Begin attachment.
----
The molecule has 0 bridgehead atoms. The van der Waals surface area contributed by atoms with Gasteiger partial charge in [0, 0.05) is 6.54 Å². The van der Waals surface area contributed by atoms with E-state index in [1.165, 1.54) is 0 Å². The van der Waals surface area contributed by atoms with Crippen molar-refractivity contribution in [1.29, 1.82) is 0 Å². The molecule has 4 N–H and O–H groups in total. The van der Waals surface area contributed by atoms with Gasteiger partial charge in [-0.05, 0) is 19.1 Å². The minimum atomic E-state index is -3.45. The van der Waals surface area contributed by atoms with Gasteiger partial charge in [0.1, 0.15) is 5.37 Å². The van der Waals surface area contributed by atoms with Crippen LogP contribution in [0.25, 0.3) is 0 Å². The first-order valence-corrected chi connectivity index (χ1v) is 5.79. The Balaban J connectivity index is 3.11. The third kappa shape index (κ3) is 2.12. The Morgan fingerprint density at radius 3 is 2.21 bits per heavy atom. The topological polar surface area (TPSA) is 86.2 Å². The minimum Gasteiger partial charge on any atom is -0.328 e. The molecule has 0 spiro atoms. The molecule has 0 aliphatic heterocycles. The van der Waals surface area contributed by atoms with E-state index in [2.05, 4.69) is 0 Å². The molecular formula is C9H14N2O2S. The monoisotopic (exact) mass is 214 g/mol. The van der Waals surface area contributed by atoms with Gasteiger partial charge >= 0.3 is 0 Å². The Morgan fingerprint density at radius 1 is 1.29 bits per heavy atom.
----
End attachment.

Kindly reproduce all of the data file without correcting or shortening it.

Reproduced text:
The molecule has 0 bridgehead atoms. The van der Waals surface area contributed by atoms with Gasteiger partial charge in [0, 0.05) is 6.54 Å². The van der Waals surface area contributed by atoms with E-state index in [1.165, 1.54) is 0 Å². The van der Waals surface area contributed by atoms with Crippen molar-refractivity contribution in [1.29, 1.82) is 0 Å². The molecule has 4 N–H and O–H groups in total. The van der Waals surface area contributed by atoms with Gasteiger partial charge in [-0.05, 0) is 19.1 Å². The minimum atomic E-state index is -3.45. The van der Waals surface area contributed by atoms with Gasteiger partial charge in [0.1, 0.15) is 5.37 Å². The van der Waals surface area contributed by atoms with Crippen LogP contribution in [0.25, 0.3) is 0 Å². The first-order valence-corrected chi connectivity index (χ1v) is 5.79. The Balaban J connectivity index is 3.11. The third kappa shape index (κ3) is 2.12. The Morgan fingerprint density at radius 3 is 2.21 bits per heavy atom. The topological polar surface area (TPSA) is 86.2 Å². The minimum Gasteiger partial charge on any atom is -0.328 e. The molecule has 0 spiro atoms. The molecule has 0 aliphatic heterocycles. The van der Waals surface area contributed by atoms with E-state index in [2.05, 4.69) is 0 Å². The molecular formula is C9H14N2O2S. The monoisotopic (exact) mass is 214 g/mol. The van der Waals surface area contributed by atoms with Gasteiger partial charge >= 0.3 is 0 Å². The Morgan fingerprint density at radius 1 is 1.29 bits per heavy atom.